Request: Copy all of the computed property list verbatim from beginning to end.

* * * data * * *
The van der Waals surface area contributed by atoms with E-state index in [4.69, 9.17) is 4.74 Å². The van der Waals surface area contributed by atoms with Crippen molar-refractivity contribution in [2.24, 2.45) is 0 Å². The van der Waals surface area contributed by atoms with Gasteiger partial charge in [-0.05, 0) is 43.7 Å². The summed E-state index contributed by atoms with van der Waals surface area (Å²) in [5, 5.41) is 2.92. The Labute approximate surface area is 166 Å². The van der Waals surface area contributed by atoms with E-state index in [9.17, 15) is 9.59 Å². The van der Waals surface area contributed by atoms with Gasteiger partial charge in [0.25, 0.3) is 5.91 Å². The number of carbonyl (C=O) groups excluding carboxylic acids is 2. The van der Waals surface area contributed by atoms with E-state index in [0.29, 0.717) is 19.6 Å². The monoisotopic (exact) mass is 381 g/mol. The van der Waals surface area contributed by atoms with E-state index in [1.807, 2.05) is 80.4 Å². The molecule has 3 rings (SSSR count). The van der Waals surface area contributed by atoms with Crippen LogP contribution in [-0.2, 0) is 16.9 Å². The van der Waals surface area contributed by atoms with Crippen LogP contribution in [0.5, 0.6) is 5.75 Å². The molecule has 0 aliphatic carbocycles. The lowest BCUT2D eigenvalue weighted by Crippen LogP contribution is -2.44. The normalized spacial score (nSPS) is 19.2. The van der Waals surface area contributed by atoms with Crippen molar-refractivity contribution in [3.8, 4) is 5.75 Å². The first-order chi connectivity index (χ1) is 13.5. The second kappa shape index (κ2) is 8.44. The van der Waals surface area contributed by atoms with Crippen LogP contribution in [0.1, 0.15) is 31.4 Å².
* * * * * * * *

The van der Waals surface area contributed by atoms with E-state index in [4.69, 9.17) is 4.74 Å². The van der Waals surface area contributed by atoms with Crippen molar-refractivity contribution in [2.24, 2.45) is 0 Å². The van der Waals surface area contributed by atoms with Gasteiger partial charge in [-0.05, 0) is 43.7 Å². The summed E-state index contributed by atoms with van der Waals surface area (Å²) in [5, 5.41) is 2.92. The Labute approximate surface area is 166 Å². The van der Waals surface area contributed by atoms with E-state index in [9.17, 15) is 9.59 Å². The van der Waals surface area contributed by atoms with Gasteiger partial charge in [0.25, 0.3) is 5.91 Å². The number of carbonyl (C=O) groups excluding carboxylic acids is 2. The van der Waals surface area contributed by atoms with E-state index in [0.29, 0.717) is 19.6 Å². The monoisotopic (exact) mass is 381 g/mol. The van der Waals surface area contributed by atoms with E-state index in [1.807, 2.05) is 80.4 Å². The molecule has 3 rings (SSSR count). The van der Waals surface area contributed by atoms with Crippen LogP contribution in [-0.2, 0) is 16.9 Å². The van der Waals surface area contributed by atoms with Crippen LogP contribution in [0.5, 0.6) is 5.75 Å². The molecule has 0 aliphatic carbocycles. The lowest BCUT2D eigenvalue weighted by Crippen LogP contribution is -2.44. The normalized spacial score (nSPS) is 19.2. The van der Waals surface area contributed by atoms with Crippen molar-refractivity contribution in [3.8, 4) is 5.75 Å². The first-order chi connectivity index (χ1) is 13.5. The second kappa shape index (κ2) is 8.44. The van der Waals surface area contributed by atoms with Crippen LogP contribution in [0.1, 0.15) is 31.4 Å².